HSBC is already an overwhelmingly Asia-focused bank – last year it made almost 90% of its profits from the region. The firm now wants to “accelerate growth” from its Asia franchise as its number one strategic priority over the next few years.
If you’re considering applying for a job at HSBC in Hong Kong or Singapore in 2019, you’ll want to know about the senior managers in the two cities who currently run some of the bank’s more expansionist departments. Here’s a selection.
Patrick Wong, head of China sales and business development
Wong is based at Hong Kong in Hong Kong, but is a key player in helping the firm realise its lofty ambitions in China. The bank’s revenue was up 31% in its key Pearl River Delta market last year, and it’s aiming for further growth. Wong, who made MD earlier this year, is responsible for China sales strategy in asset servicing globally, including inbound investment schemes (e.g. Stock Connect and Bond Connect), outbound investment to overseas markets, and onshore investment in China. He joined the bank back in 2001, according to his online profile.
Siew Meng Tan, regional head of HSBC Private Banking, Asia Pacific
Tan has a lot of hiring on her hands after HSBC announced in September that it wants to add 650 new staff (including relationship managers) in Asian private banking by 2022, mainly in Hong Kong and Singapore. Last year the private bank hired 71 “revenue generating employees” in Asia, according to HSBC’s earnings report. Tan took on her current role in January 2017 having previously been regional head of global trade and receivables finance within commercial banking.
Gabriel Tam, regional head of ultra high net worth (UHNW) solutions, Asia
UHNW, which serves clients who have assets of about $30m or more, is the newest team within HSBC’s expanding Asian private bank. Tam (alongside head of segment management Erik Bergqvist) became the unit’s first senior recruit when he joined in November last year. Now Tam and Bergqvist want to hire more relationship managers in Hong Kong and Singapore and are targeting those already looking after mega rich clients at the likes of JP Morgan and UBS.
Mukhtar Hussain, head of Belt and Road Initiative (BRI), Asia Pacific
In its 2018 results, HSBC reiterates that BRI is one of its “strategic priorities” as it aims to be the number-one international bank for BRI business by the end of 2020. On this basis alone, Hussain is an important person to get to know. Perhaps more importantly if you’re based in Singapore, Hussain was also appointed as director and chairman of HSBC (Singapore) in October last year.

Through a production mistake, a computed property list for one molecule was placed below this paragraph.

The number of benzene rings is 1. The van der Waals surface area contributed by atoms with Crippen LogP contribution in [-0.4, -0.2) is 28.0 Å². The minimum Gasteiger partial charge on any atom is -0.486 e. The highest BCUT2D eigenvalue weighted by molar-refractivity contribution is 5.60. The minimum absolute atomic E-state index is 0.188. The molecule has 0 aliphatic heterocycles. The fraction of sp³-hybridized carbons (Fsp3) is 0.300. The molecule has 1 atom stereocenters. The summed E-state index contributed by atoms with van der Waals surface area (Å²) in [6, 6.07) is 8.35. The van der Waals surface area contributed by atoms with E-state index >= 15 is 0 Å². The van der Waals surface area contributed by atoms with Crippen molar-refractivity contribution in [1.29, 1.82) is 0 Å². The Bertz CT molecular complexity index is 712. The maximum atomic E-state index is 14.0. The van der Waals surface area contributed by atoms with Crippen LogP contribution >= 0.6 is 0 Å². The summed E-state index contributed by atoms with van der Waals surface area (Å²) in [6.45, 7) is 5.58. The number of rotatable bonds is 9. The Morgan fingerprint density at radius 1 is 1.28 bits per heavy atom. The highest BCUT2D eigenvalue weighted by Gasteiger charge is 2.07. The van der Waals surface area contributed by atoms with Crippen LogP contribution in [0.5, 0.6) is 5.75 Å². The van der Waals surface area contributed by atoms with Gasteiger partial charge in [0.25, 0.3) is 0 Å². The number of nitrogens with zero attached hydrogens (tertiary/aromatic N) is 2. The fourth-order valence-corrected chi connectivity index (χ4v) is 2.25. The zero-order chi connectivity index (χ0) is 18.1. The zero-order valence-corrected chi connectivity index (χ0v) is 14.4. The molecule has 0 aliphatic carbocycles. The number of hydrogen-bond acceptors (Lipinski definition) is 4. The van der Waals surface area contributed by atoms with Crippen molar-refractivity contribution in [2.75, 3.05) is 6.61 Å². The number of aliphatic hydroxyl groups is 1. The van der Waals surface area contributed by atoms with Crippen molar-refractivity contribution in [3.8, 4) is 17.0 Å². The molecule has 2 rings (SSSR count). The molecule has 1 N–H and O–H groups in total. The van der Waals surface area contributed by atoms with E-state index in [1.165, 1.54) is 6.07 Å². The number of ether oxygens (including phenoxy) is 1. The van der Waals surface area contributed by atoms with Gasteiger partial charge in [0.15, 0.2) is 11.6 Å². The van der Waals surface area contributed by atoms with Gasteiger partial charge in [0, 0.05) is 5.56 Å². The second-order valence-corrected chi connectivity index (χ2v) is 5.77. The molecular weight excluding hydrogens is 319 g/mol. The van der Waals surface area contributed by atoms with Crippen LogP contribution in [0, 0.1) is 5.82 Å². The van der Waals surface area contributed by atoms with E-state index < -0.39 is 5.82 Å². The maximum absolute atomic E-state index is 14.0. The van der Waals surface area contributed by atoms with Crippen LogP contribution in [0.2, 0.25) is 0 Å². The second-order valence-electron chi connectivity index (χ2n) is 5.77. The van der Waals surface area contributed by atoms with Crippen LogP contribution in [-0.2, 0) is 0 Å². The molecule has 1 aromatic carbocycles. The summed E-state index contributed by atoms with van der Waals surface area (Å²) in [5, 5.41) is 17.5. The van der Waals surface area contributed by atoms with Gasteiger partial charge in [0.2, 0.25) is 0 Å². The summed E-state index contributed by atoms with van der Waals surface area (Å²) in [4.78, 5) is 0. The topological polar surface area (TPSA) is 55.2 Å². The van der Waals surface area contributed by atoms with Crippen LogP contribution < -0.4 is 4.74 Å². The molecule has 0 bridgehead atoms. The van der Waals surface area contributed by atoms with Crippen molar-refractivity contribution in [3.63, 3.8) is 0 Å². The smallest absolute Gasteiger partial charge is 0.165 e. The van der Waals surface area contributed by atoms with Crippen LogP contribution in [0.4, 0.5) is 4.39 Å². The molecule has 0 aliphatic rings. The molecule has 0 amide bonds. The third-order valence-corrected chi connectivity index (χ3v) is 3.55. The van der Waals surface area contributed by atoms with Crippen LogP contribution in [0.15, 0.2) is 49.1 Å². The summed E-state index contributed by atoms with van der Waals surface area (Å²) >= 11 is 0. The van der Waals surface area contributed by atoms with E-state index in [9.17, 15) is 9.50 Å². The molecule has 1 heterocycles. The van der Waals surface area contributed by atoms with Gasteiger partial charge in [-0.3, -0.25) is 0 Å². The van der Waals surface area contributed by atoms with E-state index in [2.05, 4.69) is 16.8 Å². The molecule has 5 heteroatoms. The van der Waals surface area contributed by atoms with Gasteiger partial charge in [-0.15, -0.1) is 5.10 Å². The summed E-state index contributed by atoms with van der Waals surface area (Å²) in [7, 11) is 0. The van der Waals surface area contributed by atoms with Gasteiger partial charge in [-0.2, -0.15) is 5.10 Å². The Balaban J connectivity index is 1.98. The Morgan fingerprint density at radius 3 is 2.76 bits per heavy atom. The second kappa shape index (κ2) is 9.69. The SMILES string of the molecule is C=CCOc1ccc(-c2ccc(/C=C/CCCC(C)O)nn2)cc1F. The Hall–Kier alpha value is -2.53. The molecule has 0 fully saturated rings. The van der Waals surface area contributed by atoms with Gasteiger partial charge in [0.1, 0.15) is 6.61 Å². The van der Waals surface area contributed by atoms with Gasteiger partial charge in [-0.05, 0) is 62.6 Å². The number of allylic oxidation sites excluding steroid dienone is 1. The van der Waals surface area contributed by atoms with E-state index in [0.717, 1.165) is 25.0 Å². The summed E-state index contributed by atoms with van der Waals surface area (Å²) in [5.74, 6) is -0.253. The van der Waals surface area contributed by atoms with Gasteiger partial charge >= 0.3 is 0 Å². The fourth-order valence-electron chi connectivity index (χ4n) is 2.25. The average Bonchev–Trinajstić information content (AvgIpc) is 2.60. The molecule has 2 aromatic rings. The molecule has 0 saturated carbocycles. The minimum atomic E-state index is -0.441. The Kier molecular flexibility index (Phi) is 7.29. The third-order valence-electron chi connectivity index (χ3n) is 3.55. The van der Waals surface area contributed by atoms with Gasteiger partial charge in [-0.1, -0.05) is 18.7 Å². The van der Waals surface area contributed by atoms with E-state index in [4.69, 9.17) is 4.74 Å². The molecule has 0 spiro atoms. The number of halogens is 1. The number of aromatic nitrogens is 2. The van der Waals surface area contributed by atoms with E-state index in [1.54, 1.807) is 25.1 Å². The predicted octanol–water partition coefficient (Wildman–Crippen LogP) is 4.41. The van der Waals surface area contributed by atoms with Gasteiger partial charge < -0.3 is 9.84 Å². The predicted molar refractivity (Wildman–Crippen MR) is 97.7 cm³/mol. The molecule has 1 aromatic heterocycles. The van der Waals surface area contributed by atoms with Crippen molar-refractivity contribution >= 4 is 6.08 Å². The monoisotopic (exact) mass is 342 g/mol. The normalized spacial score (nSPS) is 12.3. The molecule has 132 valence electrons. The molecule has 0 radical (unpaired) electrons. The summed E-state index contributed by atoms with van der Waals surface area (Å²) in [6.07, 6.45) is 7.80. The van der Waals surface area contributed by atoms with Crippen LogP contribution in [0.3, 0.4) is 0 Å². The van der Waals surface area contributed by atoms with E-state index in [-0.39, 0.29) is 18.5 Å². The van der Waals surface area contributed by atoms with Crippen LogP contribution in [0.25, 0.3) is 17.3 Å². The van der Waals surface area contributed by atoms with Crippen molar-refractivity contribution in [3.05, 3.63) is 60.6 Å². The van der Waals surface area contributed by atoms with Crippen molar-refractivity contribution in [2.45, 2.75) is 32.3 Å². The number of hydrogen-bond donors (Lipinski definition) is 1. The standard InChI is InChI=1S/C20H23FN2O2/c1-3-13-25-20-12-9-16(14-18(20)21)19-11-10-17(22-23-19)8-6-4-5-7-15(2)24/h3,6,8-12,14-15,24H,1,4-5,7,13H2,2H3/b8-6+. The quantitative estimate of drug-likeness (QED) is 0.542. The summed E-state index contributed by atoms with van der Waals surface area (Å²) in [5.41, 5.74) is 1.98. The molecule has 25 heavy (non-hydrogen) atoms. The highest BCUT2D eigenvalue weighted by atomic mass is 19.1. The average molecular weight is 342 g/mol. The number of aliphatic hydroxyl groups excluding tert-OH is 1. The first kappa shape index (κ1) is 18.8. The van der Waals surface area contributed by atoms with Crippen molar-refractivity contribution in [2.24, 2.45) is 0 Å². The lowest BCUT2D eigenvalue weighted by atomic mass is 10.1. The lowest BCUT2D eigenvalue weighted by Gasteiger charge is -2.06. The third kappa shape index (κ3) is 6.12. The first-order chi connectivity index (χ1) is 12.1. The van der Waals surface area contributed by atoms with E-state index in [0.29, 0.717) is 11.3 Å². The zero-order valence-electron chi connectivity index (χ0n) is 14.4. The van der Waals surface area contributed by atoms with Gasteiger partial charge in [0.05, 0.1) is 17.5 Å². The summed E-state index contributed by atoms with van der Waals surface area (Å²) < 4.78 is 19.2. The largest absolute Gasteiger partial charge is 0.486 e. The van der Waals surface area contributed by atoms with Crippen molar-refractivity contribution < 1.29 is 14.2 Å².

Rohit Joshi, head of global payments and cash
Transaction banking is a key income stream at HSBC – revenue in global liquidity and cash management was $1.0bn in 2018, up 22% year on year. If you want a stable job in bread-and-butter banking at HSBC in Asia, Singapore-based Joshi is an ideal man to know. In August this year Joshi will celebrate his 20th anniversary with HSBC – he’s also worked in senior roles in India, Mauritius and Hong Kong during that time, according to his profile.
Vina Cheung, global head of RMB internationalisation
HSBC continues to benefit from the ongoing internationalisation of the Chinese currency. It ranked first for best overall RMB products and services in Asiamoney’s RMB survey last year. Hong Kong-based Cheung has been at the heart of the bank’s RMB business since she joined in 2013 from BNY Mellon. This is her second stint at HSBC, having worked in the global payments and cash management team from 2001 to 2008. In June 2018, Cheung also took on the role of head of product management for North Asia.
Dmitry Avramenko, chief technology officer, Payme
As we reported last month, Avramenko has just stepped into one of the most high-profile and pressurised technology jobs at HSBC. The PayMe e-wallet was only launched in February 2017 but it already has 1.5m users from a total Hong Kong population of only 7.5m. Avramenko joined HSBC in Hong Kong from Standard Chartered in Singapore, where he was head of cloud architecture and infrastructure for two and a half years.
Angie Zeng, co-head of China financial institutions group
FIG is continually a buoyant industry within Asian investment banking, and Zeng is one of the FIG sector’s leading regional bankers. She joined HSBC five years ago and is responsible for Chinese financial clients across ECM, DCM, M&A and leveraged financing. After starting her career at Deloitte in San Francisco in 1999, Zeng relocated to Hong Kong with J.P. Morgan in 2004. She then worked for Morgan Stanley from 2008 to 2013, reaching executive director rank.
Sara Edmonston, head of Asia operations
A lynchpin of HSBC’s huge operations team across Asia, Edmonston is also the COO of HSBC global banking and markets in the region and has been in her jobs since 2016. The back-office veteran ran fixed income operations at RBS global banking and markets from 2002 to 2006, before becoming head of Asia Pacific operations in the same department.
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